ENGLAND 2018

PAGE ONE | PAGE TWO | ORFORD NESS

Photos © Ruud Leeuw

A vacation in England we focussed mainly on general history, castles & pubs - but a few aviation items passed my way too.
Our plan was basically to drive from Newcastle-upon-Tyne to Harwich, but not in a straight line..
Read on!

To bottom page

 


The road goes on... Part II of our England 2018 trip. Our visit to England, 2018

 

 
 

Our visit to England, 2018
We happened upon this impressive manor house and decided to look into it. This was at East Barsham.
There were signs that gave the impression it was open for tours, but we soon found out that the house was closed
and indeed for sale! I think someone gave up on the upkeep of this grand estate.

Our visit to England, 2018
The specifics: 'For sale 8 bedroom detached house Fakenham Road, East Barsham, Fakenham, Norfolk, NR21
Purported to have been built in or around 1520, Barsham Manor House has played host over the last 5 centuries to
many guests, from monarchs, knights, politicians and celebrities to latter day rock legends. Its most famous guest was undoubtedly King Henry VIII, who stayed here on at least 5 separate occasions (never with the same wife!) whilst visiting
the nearby shrine to our Lady of Walsingham (see my report further down) and, whilst The Manor's construction has
always been attributed to Sir Henry Fermor, Henry VIII once referred to it as "my small country palace in Barsham."
www.rightmove.co.uk/property-for-sale/

Our visit to England, 2018

 

 
 

Our visit to England, 2018
Walsingham Abbey was our next planned visit and we found Walsingham village to be nice little place with
a few other things of interest as well.

Our visit to England, 2018
The pump was erected in the 16th century. Stones of the destroyed Augustinian Priory were used to construct it.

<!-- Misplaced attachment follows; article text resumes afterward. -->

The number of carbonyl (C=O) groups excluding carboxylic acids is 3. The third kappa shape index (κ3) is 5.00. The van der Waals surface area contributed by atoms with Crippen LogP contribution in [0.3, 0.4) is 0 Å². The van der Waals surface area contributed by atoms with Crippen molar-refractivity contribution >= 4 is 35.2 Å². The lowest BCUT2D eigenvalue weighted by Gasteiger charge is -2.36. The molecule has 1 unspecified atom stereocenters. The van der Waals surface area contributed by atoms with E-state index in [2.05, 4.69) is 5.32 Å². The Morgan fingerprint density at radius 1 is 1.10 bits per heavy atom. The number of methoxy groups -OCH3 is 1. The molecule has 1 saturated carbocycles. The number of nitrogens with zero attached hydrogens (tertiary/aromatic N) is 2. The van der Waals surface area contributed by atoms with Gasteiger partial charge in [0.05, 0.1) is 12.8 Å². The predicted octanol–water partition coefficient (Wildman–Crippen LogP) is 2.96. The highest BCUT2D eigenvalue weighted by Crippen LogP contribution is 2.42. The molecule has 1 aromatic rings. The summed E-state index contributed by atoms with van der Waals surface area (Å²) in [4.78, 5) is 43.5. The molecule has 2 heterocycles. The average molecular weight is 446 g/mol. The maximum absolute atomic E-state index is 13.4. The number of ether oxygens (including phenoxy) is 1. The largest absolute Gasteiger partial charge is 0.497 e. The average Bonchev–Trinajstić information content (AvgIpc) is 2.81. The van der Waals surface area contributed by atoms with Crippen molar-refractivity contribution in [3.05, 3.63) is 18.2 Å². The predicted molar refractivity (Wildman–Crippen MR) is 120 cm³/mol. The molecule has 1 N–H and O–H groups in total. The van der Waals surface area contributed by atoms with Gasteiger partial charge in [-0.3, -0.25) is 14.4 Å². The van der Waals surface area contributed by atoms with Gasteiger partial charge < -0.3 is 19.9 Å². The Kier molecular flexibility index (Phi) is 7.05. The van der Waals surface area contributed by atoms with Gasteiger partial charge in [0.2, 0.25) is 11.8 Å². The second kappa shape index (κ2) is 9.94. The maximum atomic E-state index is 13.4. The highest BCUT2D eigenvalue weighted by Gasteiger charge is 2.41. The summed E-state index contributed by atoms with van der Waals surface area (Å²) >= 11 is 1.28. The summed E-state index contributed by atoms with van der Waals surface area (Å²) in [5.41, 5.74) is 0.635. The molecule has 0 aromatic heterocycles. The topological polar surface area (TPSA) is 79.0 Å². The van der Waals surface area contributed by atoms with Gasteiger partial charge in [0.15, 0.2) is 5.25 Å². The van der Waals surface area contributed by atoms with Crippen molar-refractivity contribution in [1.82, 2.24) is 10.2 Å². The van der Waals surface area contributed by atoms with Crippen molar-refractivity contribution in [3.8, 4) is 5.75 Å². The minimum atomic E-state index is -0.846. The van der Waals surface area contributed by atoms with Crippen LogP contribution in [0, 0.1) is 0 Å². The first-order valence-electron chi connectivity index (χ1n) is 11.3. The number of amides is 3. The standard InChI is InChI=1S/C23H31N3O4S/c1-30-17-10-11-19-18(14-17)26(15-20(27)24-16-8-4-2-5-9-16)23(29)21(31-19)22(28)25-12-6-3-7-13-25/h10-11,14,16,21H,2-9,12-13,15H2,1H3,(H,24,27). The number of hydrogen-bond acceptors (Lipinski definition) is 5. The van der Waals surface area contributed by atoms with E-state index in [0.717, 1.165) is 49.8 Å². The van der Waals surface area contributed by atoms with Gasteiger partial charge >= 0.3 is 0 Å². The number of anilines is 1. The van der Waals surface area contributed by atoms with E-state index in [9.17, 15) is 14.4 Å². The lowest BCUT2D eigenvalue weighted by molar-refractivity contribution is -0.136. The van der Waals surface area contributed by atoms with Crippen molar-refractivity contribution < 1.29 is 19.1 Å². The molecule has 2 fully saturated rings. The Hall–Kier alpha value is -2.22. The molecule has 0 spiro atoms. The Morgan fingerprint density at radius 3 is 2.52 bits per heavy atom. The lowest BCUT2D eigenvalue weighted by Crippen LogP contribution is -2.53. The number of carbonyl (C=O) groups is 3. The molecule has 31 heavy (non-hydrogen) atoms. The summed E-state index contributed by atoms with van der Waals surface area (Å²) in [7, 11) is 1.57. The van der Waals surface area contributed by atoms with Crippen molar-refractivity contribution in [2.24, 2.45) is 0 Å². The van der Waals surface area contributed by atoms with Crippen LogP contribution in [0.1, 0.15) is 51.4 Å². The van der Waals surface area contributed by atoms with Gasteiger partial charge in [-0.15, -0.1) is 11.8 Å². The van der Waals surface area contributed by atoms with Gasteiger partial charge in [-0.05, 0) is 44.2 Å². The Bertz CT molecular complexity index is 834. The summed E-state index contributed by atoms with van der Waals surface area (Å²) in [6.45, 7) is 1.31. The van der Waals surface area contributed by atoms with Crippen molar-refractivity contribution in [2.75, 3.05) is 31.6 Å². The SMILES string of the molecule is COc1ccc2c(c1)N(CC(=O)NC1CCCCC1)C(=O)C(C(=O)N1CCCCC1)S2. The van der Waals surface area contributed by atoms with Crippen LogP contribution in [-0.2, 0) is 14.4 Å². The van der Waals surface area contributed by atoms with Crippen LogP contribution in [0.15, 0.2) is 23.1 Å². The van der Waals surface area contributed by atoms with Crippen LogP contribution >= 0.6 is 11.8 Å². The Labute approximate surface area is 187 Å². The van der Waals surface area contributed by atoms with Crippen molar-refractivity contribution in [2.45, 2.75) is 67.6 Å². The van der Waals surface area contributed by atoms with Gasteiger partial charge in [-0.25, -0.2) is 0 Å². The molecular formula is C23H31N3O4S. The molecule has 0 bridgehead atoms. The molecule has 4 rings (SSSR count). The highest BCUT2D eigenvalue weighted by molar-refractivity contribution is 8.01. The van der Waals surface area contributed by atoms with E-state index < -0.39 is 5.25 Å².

The well supplied water to a large part of the village.

Our visit to England, 2018

This is what we came for, the claim to fame for this little village: Walsingham Priory!
It was a monastery of Augustinian Canons regular in Walsingham, Norfolk and seized by the crown at the Dissolution of the Monasteries under King Henry VIII.
Henry III came on a pilgrimage to Walsingham in 1241, Edward I in 1280 and 1296, Edward II in 1315, Henry VI in 1455, Henry VII in 1487, and Henry VIII in 1513.
Erasmus, in fulfilment of a vow made, a pilgrimage from Cambridge in 1511 and he left as his offering a set of
Greek verses expressive of his piety.

Walsingham Priory had its origins in the time of Edward the Confessor.
en.wikipedia.org:_Walsingham_Priory

 

Our visit to England, 2018

Our visit to England, 2018

Our visit to England, 2018
The grounds provide for a nice shaded stroll through some woodlands with a small river running through it.


Our visit to England, 2018
Williamsons Furniture Store and Former Prison.
The mill housed at some point prisoners who were forced to work treadmills. When the prison (Bridewell) closed in 1861 the use of treadmills for grinding ceased. The purchaser of the site, Miles Brown, endeavoured to maintain the mill activity by steam power. That chimney was built when the treadmills were replaced with steam power and is dated
to 1861, it came from an old steam mill. Unfortunately the enterprise failed very quickly and this left the chimney
still standing, as the usual weakness caused by soot on the chimney's inside did not have time to build up. en.wikipedia.org:_Walsingham